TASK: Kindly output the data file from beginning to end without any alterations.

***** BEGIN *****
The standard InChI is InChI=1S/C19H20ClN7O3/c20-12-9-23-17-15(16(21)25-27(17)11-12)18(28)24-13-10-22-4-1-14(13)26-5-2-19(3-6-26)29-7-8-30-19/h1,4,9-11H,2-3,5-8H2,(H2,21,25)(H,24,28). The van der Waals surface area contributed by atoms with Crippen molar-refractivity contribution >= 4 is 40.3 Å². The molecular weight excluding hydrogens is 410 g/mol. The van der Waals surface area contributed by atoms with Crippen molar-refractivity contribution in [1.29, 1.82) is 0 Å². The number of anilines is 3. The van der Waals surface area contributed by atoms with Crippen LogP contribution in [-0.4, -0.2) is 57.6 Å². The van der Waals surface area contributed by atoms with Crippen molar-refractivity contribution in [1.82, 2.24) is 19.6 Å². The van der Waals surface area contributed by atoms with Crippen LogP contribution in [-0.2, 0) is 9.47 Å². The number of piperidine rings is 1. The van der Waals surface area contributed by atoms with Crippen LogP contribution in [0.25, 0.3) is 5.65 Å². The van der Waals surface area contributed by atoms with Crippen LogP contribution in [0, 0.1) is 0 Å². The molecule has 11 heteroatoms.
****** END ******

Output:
The standard InChI is InChI=1S/C19H20ClN7O3/c20-12-9-23-17-15(16(21)25-27(17)11-12)18(28)24-13-10-22-4-1-14(13)26-5-2-19(3-6-26)29-7-8-30-19/h1,4,9-11H,2-3,5-8H2,(H2,21,25)(H,24,28). The van der Waals surface area contributed by atoms with Crippen molar-refractivity contribution >= 4 is 40.3 Å². The molecular weight excluding hydrogens is 410 g/mol. The van der Waals surface area contributed by atoms with Crippen molar-refractivity contribution in [1.29, 1.82) is 0 Å². The number of anilines is 3. The van der Waals surface area contributed by atoms with Crippen LogP contribution in [-0.4, -0.2) is 57.6 Å². The van der Waals surface area contributed by atoms with Crippen molar-refractivity contribution in [1.82, 2.24) is 19.6 Å². The van der Waals surface area contributed by atoms with Crippen LogP contribution in [-0.2, 0) is 9.47 Å². The number of piperidine rings is 1. The van der Waals surface area contributed by atoms with Crippen LogP contribution in [0.25, 0.3) is 5.65 Å². The van der Waals surface area contributed by atoms with Crippen LogP contribution in [0, 0.1) is 0 Å². The molecule has 11 heteroatoms.